• Sorting: Rather than just filtering down to the records without Gender, how about we remove all records that have a Gender already, so we are only importing the ones we want to update? To do that, clear the filter (if you set it) by clicking on the down arrow again, and clicking Select All, which will remove the filter. Then, click on the Sort Ascending or Descending button, which will sort all of the rows by the Gender value. Now you can simply highlight and delete all records with M or F in the Gender field, reducing this to the records you want to update.
      • Sorting 2: Since we are updating Gender, it’s likely that a lot of the first names will give us a clue to the Gender — its likely that Harold will always be Male and Susan will always be Female. So, let’s now do a sort on First Name by clicking on the down arrow next to First Name, then clicking on Sort Descending. Now you should be able to review vertically — all of the Bob’s, then all of the Brenda’s, etc. the Chris’ and Carmen’s you will have to look up elsewhere since the name isn’t obvious ?
      • Macros — stay tuned for my upcoming Double Bonus blog
  5. Once you have your spreadsheet updated the way you want, you may have some records that you were not able to update or find a Gender for the person. You can either leave those in the spreadsheet (import tool will see the data as the same and ignore it) or re-sort by Gender, find the rows with empty Gender, and delete them.
  6. To save the results as a CSV:
    • Excel: Click on the File menu, then Save As. Be sure that the File Format is set to Comma Separated Values (.csv).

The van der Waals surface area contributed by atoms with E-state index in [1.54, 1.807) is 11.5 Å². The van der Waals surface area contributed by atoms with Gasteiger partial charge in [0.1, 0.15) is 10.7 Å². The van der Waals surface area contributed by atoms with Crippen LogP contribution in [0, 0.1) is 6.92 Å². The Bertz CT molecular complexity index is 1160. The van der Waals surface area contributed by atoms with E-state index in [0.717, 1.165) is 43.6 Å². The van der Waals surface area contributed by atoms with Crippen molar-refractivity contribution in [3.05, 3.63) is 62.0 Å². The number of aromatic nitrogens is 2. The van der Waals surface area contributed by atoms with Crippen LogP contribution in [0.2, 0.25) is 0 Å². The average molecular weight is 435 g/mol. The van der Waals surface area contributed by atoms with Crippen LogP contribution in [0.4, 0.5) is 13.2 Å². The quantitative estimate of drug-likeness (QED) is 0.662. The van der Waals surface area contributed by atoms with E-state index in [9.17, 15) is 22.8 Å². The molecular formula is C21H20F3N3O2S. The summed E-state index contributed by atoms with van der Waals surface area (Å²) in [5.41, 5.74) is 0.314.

• Google Sheets: Click on the File menu, then Download As, then Comma Separated Values.
    • For both of these, you will be asked for a file name and location to place it. For our purposes, you will want to save it as the same name and location, overwriting the original file.
    • If there are any issues with the CSV file, the import tool will tell you.
  7. Back in PCO People, click on the menu again, selecting Import People, then Start New Import. When prompted, choose or drop your updated CSV file.
  8. You will be prompted to associate your CSV fields with the PCO People fields — assuming you left the headers alone, this will automatically be done for you. Click on Preview Import, and PCO People will build an assessment preview for you, letting you know if this import will create new Profile (which it shouldn’t), how many Profiles will be updated and any errors, Be sure to review the errors to correct any issues and update your CSV accordingly. For example, if you mistyped one of the Genders as G rather than F, the preview will tell you that the G value is not on the list or allowed, etc. If so, you can correct the spreadsheet, and repeat steps 6 – 8 above.
  9. Once you are happy with what the preview is telling you, click on Finish Import. The import will complete, and when finished will display what it did.
  10. If you don’t like the results of the import, click on Undo in the upper right to reverse the changes.
That’s it! Once you understand the export —> modify —> import process, this tool becomes a powerful way to make numerous changes at once.

Important — Please keep in mind that any changes made directly in PCO people (web interface, any of the apps) between your export and reimport may be overwritten by your import.  This is another good reason to delete any columns you don’t intend to update — its unlikely that the First Name or Last Name will change, and other than that the import will only modify the Gender, so if someone is updating their Phone Number, or email address while you are export/importing, their updates will not get overwritten.

Photo by Brendan Church on Unsplash